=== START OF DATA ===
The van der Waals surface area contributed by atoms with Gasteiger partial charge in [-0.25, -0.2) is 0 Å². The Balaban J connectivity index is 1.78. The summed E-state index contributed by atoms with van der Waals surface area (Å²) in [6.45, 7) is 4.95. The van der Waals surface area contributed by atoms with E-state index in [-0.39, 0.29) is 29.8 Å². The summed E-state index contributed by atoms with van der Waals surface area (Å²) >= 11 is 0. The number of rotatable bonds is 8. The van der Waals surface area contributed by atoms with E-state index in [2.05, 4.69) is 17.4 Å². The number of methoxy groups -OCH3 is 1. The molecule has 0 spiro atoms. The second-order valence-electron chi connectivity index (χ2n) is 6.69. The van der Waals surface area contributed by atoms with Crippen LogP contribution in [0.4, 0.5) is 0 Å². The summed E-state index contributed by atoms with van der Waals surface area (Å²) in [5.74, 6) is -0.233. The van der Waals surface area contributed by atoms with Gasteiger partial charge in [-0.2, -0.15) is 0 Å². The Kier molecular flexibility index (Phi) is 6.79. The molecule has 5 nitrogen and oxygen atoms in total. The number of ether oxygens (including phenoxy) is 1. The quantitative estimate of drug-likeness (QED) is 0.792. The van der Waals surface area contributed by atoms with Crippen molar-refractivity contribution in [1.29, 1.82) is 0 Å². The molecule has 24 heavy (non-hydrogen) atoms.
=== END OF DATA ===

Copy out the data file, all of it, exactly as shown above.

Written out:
The van der Waals surface area contributed by atoms with Gasteiger partial charge in [-0.25, -0.2) is 0 Å². The Balaban J connectivity index is 1.78. The summed E-state index contributed by atoms with van der Waals surface area (Å²) in [6.45, 7) is 4.95. The van der Waals surface area contributed by atoms with E-state index in [-0.39, 0.29) is 29.8 Å². The summed E-state index contributed by atoms with van der Waals surface area (Å²) >= 11 is 0. The number of rotatable bonds is 8. The van der Waals surface area contributed by atoms with E-state index in [2.05, 4.69) is 17.4 Å². The number of methoxy groups -OCH3 is 1. The molecule has 0 spiro atoms. The second-order valence-electron chi connectivity index (χ2n) is 6.69. The van der Waals surface area contributed by atoms with Crippen LogP contribution in [0.4, 0.5) is 0 Å². The summed E-state index contributed by atoms with van der Waals surface area (Å²) in [5.74, 6) is -0.233. The van der Waals surface area contributed by atoms with Gasteiger partial charge in [-0.2, -0.15) is 0 Å². The Kier molecular flexibility index (Phi) is 6.79. The molecule has 5 nitrogen and oxygen atoms in total. The number of ether oxygens (including phenoxy) is 1. The quantitative estimate of drug-likeness (QED) is 0.792. The van der Waals surface area contributed by atoms with Crippen molar-refractivity contribution in [1.29, 1.82) is 0 Å². The molecule has 24 heavy (non-hydrogen) atoms.